I vividly recall when we were told that the pandemic would end in May 2020 thanks to the country’s dramatic and brutal lockdown. Then, when the first wave appeared soon after the lockdown relaxed, that universal masking would help beat the pandemic. Then, when this first wave mysteriously petered out despite low levels of masking, we were told this was because a very high proportion of people had experienced asymptomatic infections. This implied that the virus had swept across the land, and most people were not even aware that they had been infected. We had miraculously attained that fabled goal of “herd immunity”. By Diwali 2020, we thought the nightmare was behind us and bars, wedding venues and holiday destinations began heaving with people, celebrating that the virus had been beaten and that we were well on our way back to normal.
Only we were not.
Like that childhood monster that leaps out of the closet just when we have let our guard down, it was back with a vengeance. By the time of the devastating second wave, though, the game had changed: We had the vaccine. Now we were told that not only would we protect ourselves with the vaccine, but we would also help our populations get to herd immunity because, once vaccinated, a person was very much less likely to get infected and to transmit the infection to others. Vaccinating a sufficiently large chunk of our people would win the war. No one is quite sure exactly how many people we need to vaccinate, though whatever the target is, we are still a long way from it.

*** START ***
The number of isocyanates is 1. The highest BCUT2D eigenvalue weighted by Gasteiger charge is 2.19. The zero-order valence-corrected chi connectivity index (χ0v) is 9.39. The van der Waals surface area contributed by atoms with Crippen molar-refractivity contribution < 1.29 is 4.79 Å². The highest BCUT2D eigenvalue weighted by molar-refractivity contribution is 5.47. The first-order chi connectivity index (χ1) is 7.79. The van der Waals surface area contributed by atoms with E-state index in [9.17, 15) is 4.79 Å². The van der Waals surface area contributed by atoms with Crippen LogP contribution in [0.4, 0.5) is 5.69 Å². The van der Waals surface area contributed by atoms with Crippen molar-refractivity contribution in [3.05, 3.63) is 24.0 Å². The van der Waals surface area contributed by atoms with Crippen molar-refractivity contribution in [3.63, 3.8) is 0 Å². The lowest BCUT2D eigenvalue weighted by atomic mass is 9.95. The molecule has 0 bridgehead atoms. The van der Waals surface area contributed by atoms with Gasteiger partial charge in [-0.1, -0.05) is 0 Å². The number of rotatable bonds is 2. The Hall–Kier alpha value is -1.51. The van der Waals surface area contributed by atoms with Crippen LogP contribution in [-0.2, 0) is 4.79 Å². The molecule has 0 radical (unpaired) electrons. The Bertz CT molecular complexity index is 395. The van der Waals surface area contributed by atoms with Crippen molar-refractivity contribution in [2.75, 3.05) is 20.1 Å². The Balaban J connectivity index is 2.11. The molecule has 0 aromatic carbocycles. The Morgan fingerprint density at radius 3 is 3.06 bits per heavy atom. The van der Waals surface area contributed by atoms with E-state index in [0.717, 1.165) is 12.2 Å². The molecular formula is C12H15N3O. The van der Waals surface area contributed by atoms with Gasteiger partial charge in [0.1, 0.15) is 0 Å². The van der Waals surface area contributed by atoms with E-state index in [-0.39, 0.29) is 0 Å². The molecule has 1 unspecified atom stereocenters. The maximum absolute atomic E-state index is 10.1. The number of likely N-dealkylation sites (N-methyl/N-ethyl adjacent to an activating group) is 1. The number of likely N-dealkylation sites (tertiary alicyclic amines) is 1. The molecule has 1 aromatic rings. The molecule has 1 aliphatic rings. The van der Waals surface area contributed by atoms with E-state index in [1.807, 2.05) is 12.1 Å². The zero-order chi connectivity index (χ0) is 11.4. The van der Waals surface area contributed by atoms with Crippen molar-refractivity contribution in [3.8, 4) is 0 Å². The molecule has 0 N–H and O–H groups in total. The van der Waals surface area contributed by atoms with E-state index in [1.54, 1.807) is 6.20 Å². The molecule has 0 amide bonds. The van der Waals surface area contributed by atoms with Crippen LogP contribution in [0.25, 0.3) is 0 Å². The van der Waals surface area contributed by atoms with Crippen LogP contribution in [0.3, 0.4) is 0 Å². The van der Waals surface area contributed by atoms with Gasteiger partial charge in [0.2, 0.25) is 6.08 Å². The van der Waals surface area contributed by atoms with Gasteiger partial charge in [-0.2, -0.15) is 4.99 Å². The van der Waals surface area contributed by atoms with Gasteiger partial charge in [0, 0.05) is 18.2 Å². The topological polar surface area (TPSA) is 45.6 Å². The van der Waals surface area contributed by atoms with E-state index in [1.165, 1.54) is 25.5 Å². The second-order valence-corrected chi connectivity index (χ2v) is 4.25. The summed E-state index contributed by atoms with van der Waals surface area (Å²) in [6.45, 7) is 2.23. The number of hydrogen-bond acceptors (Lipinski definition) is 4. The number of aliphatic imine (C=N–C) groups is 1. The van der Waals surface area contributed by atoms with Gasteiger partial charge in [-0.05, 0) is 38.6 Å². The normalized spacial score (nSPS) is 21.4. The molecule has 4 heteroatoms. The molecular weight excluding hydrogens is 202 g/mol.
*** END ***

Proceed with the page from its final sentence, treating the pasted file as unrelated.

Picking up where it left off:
But will we beat the pandemic even then?
Several bits of emerging data suggest that we won’t. It seems that vaccination, while certainly effective in protecting us from falling ill and dying (a very important benefit, of course), seems to have two potential limitations. First, it does not eliminate our chance of being infected; on the contrary, it appears that if a vaccinated person is infected with the delta variant, now the dominant variant in most countries, they have similar viral loads as people who are not vaccinated. Furthermore, the hopes that vaccination may reduce the chances of passing it on to others because the vaccinated are less likely to become ill are being tempered by the discovery that the delta variant starts spreading even in the absence of symptoms. And so, vaccination will not stop transmission no matter how many we vaccinate. This implies the continuing threat of further mutations. One can only pray that the coming mutations are more benign than its parent.
To compound this, the second limitation is that it now appears that vaccine-induced immunity wanes with time and new variants. This may well be the reason why Israel, once lauded for achieving very high levels of vaccination coverage, is now experiencing another wave. In response to the findings of declining protection, countries with cash are gearing up to start booster doses less than a year after completing vaccination. The necessity of booster doses, except in the immunocompromised, is yet to be determined but it’s likely that they will prolong protection. In short, the current regime of vaccination offers neither “herd immunity” nor long-term protection.